Optical discs, remember them? Now they seem almost as antiquated as 8-tracks. (Google if you don’t know what they were. I believe that The Flintstones used to use them. Google them, too.)
Streaming video is king. Other than subscription services and sites such as You Tube, Vimeo, social media has most likely become part of your daily life.
Now suppose there’s a specific video that you want to watch. Of course, you can access these sites via WiFi on your desktop. But supposed you have to go somewhere via pubic transport or you’re in a vehicle. If you have a data cap, you’re going to chew through that quickly. And then there’s roaming charges.
Wouldn’t it be great if there was a simple way to download your chosen videos or audio to your desktop, which you could then transfer to a mobile device?
Video Duke is a new advanced video downloader for macOS. It can save videos from such file hosting services like YouTube, Vimeo, Dailymotion, etc. and even from social networks like Twitter and Facebook. You can easily choose the preferred video format and resolution before downloading. VideoDuke also allows to extract .mp3 from any YouTube video and download streaming videos.
PRO: Downloading is easy for video. The simplest way is to click on, say, You Tube on the home page and put the URL of your chosen file in the URL field. Now look at the bottom of the page and you should see your options. Make your selection, click on “Download”, and Video Duke will commence downloading.
When completed, the button will change to “Show In Finder.” One click and can view your downloaded contents in a Finder pane.
Downloaded video is played on Quicktime X. I have to say that my video downloads looked stellar on my 4K iMac.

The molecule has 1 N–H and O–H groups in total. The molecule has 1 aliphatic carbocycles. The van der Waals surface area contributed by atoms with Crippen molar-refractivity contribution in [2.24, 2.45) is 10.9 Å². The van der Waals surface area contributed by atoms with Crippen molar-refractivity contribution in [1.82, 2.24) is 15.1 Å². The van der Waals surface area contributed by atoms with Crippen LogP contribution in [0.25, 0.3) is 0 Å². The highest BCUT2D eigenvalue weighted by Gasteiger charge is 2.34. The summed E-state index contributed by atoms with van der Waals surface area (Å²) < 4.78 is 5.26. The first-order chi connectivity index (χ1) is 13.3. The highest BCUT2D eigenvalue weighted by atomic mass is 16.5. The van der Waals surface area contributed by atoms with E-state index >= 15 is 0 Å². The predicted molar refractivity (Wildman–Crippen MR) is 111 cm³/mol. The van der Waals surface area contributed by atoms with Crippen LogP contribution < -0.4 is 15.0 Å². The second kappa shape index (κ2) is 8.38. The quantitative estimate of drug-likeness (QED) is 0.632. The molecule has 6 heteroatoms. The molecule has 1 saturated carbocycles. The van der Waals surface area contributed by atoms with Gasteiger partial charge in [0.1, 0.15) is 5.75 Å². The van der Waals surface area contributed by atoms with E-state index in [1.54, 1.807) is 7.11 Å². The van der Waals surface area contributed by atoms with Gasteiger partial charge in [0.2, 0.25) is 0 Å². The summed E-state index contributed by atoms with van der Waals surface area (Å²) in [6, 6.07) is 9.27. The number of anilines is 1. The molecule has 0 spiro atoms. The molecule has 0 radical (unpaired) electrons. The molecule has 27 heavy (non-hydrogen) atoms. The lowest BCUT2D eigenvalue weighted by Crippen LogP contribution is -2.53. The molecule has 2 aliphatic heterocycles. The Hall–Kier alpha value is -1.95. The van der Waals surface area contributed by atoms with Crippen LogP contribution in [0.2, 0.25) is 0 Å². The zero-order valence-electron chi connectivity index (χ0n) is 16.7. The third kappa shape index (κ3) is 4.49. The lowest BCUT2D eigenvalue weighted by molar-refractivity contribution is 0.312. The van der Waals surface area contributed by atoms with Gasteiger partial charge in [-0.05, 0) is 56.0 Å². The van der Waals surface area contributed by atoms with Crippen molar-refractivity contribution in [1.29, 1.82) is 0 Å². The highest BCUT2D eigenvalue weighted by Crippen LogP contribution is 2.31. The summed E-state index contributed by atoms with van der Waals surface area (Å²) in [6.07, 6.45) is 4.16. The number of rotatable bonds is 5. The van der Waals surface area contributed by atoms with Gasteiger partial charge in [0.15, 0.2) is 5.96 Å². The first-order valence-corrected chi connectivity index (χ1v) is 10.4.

CONS: The other option that you have is downloading the audio only (you also have the option of downloading Flash files). As a musician, I’m enamored with the isolated vocal and musical tacks that have begun springing up on You Tube.
Unfortunately, I couldn’t get that function to work. More disappointing, according to their literature, the audio is downloaded in .mp3. You can call me snobbish but I like uncompressed audio, particularly if I want to listen to my file through my audiophile software. It would be nice if you had several formats to choose from.
I struggled with many of Video Duke’s functions as the app is not intuitive and their support is somewhat weak. When you click on help for answer, you’re whisked off to their support page. Most of the answers I found were not very useful.
What I think would be a much better idea is to create a .pdf illustrated manual that would open on the screen that you have Video Duke open on allowing for split screen. As I’m a fan of Full Screen, every time I clicked for help, I would change screens. This version of Pong took up most of my time while using the app. Not a pleasant experience.
SUMMARY: If you’re looking to to have all of your downloaded You Tube, Vimeo, et al. files located in one convenient place, this app is a godsend.
To be fair, Video Duke is just learning to walk. It’s at version 1. I can see this as indispensable for easily capturing my desired video and audio then transferring it to a mobile device for watching while out and about. But I feel that it has some kinks to work out. None of them technical, just logistical.
Video Duke requires mac OS 10.10 or later. Video Duke is USD $19.95 for a Personal License and USD $39.99 for a Family Pack for three computers. Plus there are additional support offers. There’s a free trial version that will permit two video downloads for you to kick the tires.
If you’re interested in Video Duke, for a limited time, Video Duke is 50% off if you use the discount code: VDDSC-50-ST
Give it a bash and see what you think.
Test Rig: Late 2015 4K 21” iMac, OS X 10.4.2, 16GB RAM, 1 TB Fusion Drive
©2018 Frank Petrie